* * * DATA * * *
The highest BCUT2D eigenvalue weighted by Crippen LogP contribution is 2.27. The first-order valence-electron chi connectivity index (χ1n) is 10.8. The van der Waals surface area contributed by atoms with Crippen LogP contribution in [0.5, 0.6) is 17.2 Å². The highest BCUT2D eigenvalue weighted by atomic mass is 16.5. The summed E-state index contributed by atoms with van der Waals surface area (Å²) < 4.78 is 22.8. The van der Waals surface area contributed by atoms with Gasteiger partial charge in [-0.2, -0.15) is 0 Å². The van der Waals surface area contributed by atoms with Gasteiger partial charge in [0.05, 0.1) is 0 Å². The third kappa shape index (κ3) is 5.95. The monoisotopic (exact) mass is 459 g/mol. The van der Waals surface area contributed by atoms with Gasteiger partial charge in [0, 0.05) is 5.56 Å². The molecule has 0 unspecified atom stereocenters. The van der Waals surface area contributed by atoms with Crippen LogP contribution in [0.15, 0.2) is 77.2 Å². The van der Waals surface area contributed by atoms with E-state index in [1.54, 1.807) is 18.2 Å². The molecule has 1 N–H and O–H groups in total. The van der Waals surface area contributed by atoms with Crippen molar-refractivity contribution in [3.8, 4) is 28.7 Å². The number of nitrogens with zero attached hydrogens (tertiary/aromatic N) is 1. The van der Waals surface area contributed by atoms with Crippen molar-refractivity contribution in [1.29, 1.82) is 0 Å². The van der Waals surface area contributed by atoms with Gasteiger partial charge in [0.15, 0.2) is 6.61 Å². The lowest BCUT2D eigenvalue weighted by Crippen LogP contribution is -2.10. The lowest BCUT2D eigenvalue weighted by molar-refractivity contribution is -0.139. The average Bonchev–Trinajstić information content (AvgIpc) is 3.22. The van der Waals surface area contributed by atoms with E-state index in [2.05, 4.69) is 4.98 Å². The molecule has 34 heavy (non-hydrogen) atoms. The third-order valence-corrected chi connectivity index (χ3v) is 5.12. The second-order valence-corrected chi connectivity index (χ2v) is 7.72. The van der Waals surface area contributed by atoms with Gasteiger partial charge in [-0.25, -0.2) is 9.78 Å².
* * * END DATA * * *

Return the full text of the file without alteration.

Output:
The highest BCUT2D eigenvalue weighted by Crippen LogP contribution is 2.27. The first-order valence-electron chi connectivity index (χ1n) is 10.8. The van der Waals surface area contributed by atoms with Crippen LogP contribution in [0.5, 0.6) is 17.2 Å². The highest BCUT2D eigenvalue weighted by atomic mass is 16.5. The summed E-state index contributed by atoms with van der Waals surface area (Å²) < 4.78 is 22.8. The van der Waals surface area contributed by atoms with Gasteiger partial charge in [-0.2, -0.15) is 0 Å². The van der Waals surface area contributed by atoms with Gasteiger partial charge in [0.05, 0.1) is 0 Å². The third kappa shape index (κ3) is 5.95. The monoisotopic (exact) mass is 459 g/mol. The van der Waals surface area contributed by atoms with Gasteiger partial charge in [0, 0.05) is 5.56 Å². The molecule has 0 unspecified atom stereocenters. The van der Waals surface area contributed by atoms with Crippen LogP contribution in [0.15, 0.2) is 77.2 Å². The van der Waals surface area contributed by atoms with E-state index in [1.54, 1.807) is 18.2 Å². The molecule has 1 N–H and O–H groups in total. The van der Waals surface area contributed by atoms with Crippen molar-refractivity contribution in [3.8, 4) is 28.7 Å². The number of nitrogens with zero attached hydrogens (tertiary/aromatic N) is 1. The van der Waals surface area contributed by atoms with Crippen molar-refractivity contribution in [1.29, 1.82) is 0 Å². The van der Waals surface area contributed by atoms with Gasteiger partial charge in [0.15, 0.2) is 6.61 Å². The lowest BCUT2D eigenvalue weighted by Crippen LogP contribution is -2.10. The lowest BCUT2D eigenvalue weighted by molar-refractivity contribution is -0.139. The average Bonchev–Trinajstić information content (AvgIpc) is 3.22. The van der Waals surface area contributed by atoms with E-state index in [2.05, 4.69) is 4.98 Å². The molecule has 34 heavy (non-hydrogen) atoms. The third-order valence-corrected chi connectivity index (χ3v) is 5.12. The second-order valence-corrected chi connectivity index (χ2v) is 7.72. The van der Waals surface area contributed by atoms with Gasteiger partial charge in [-0.25, -0.2) is 9.78 Å².